Moles and groundhogs -- also known as woodchucks -- can be identified by their appearance, their behaviors and habitats and the types of damage they cause. Once identified, these garden pests can be controlled to minimize damage to your landscape.
The most common mole pest in home landscapes is the eastern mole. Its range consist of the eastern and central portions of the U.S. Eastern moles are 5 1/2 to 8 inches long. The fur is charcoal gray with white or orange patches on the underside. The front feet are large, webbed and with claws for digging, while the snout is short with prominent nostrils. Moles do have eyes but they are hidden under their fur. They have no external ears and a short, hairless tail.
Groundhogs are much larger with a head and body averaging 16 to 20 inches and a furry tail that is 4 to 7 inches. They have grayish brown fur, short legs on a stout body and front feet with long curved claws for digging burrows. Groundhogs range consist of north into areas of Alaska, southward to northern Alabama and southern Virginia and westward into northern Idaho.
Moles spend most of their life underground and rarely come to the surface. They dig long tunnels from their dens while hunting insects such as white grubs and earthworms, but they also eat some plant material such as tubers and seeds. Moles are active year-round.
Groundhogs come out of their dens to feed mainly in the early morning and evening hours. They are herbivores that eat a variety of vegetables and grasses. Groundhogs can be active during daylight hours and are sometimes observed basking in the sun on warm days. They communicate through distinctive sounds including whistles, squeals, clicks and barks. Groundhogs hibernate in winter months.
Moles dig tunnels about 5 to 8 inches below the surface of the soil. The tunnels are about 1 1/2 inches in diameter and connect to underground dens or chambers. The excavated soil is often thrown out, creating small mounds of dirt or molehills. The molehills are usually 4 to 8 inches high. The mole tunnels can be identified by ridged-up surfaces of soil that can be followed.
The main opening of a groundhog burrow is 10 to 12 inches with a mound of dirt in front. They are often near a tree base, building foundation or fence. Secondary entrances may be present that do not have the thrown-out dirt mounds. Groundhog tunnels are as deep as 5 feet and range in length from 8 to 66 feet. The tunnels are too deep to be followed like mole tunnels.
Surveying the Damage
Moles eat harmful lawn pests such as white grubs, but many people do not like the unsightly raised tunnels and molehills they create in manicured landscapes. They may damage plant roots as they dig tunnels. Voles and mice often use excavated mole tunnels as passageways and cause damage by eating seeds, roots and tubers.
Groundhog mounds and burrows damage lawns, and groundhogs will gnaw or claw trunks and stems of fruit trees and ornamental shrubs. They eat a variety of garden plants such as beans, squash and peas. Damage to plants that occurs between early November and late February is likely caused by deer or rabbits since groundhogs are hibernating at this time. Groundhogs rarely carry rabies and are generally not aggressive but will fight back if cornered by a dog.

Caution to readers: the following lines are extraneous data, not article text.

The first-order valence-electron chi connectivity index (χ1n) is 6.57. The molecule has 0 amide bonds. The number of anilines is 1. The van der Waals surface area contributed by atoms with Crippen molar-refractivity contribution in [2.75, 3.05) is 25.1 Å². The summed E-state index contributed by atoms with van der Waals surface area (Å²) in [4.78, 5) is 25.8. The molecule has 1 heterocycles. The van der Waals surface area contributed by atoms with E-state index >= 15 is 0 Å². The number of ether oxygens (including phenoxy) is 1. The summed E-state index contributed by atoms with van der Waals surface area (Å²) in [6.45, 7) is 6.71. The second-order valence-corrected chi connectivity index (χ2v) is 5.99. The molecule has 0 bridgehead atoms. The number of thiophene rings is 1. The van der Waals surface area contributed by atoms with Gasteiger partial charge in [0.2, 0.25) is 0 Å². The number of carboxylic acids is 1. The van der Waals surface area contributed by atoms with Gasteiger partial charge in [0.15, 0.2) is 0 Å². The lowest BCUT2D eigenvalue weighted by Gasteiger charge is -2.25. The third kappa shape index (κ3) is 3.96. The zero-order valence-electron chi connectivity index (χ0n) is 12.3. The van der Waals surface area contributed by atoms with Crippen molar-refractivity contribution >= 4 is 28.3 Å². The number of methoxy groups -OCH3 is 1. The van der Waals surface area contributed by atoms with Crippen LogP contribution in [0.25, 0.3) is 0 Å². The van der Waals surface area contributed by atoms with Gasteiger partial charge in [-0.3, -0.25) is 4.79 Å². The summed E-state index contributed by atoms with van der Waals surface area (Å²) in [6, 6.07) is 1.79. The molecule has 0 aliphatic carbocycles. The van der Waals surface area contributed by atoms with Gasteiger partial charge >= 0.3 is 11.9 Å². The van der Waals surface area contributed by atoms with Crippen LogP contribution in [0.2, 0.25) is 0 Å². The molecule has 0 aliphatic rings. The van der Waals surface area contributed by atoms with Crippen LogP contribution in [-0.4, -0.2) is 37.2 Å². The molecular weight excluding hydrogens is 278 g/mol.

If you or your pet is bitten by a groundhog, seek treatment for rabies as a precaution.
Check the legal status of moles and groundhogs in your area before attempting control. Many states have wildlife protection laws that limit the methods you can use. There are nonlethal techniques that involve habitat modification or exclusion. Wire mesh fences that are 24 inches high and buried 12 inches in the ground can protect small areas such as seed beds from moles. Groundhogs require a fence at least 3 feet high and buried 2 inches in the ground. Remove food sources and disrupt burrows and tunnels to further discourage activity. Groundhog burrow entrances can be closed off when empty, and mole tunnels can be packed down with a roller.
Consider tolerating the presence of the mole or groundhog. Moles eat lawn pests and help aerate the soil. Groundhogs are a natural part of the ecosystem and food source for foxes, hawks and eagles.
- Internet Center for Wildlife Damage Management: Moles
- University of Illinois Extension: Living With Wildlife in Illinois, Eastern Mole
- Internet Center for Wildlife Damage: Woodchucks
- University of Missouri Extension: Controlling Nuisance Moles
- Internet Center for Wildlife Damage: Woodchuck Control
- Humane Society: What to Do About Woodchucks
- Huffington Post: Groundhogs in Your Garden: What You Should know About the Woodchuck
Carolyn J. Randall
Carolyn J. Randall has more than 15 years of experience in writing and publishing. She is the owner of Randall & Associates Publishing, which specializes in natural science publications related to pest control, food safety, public health, biology, plant pathology and forestry. Randall holds a Ph.D. in forest pathology.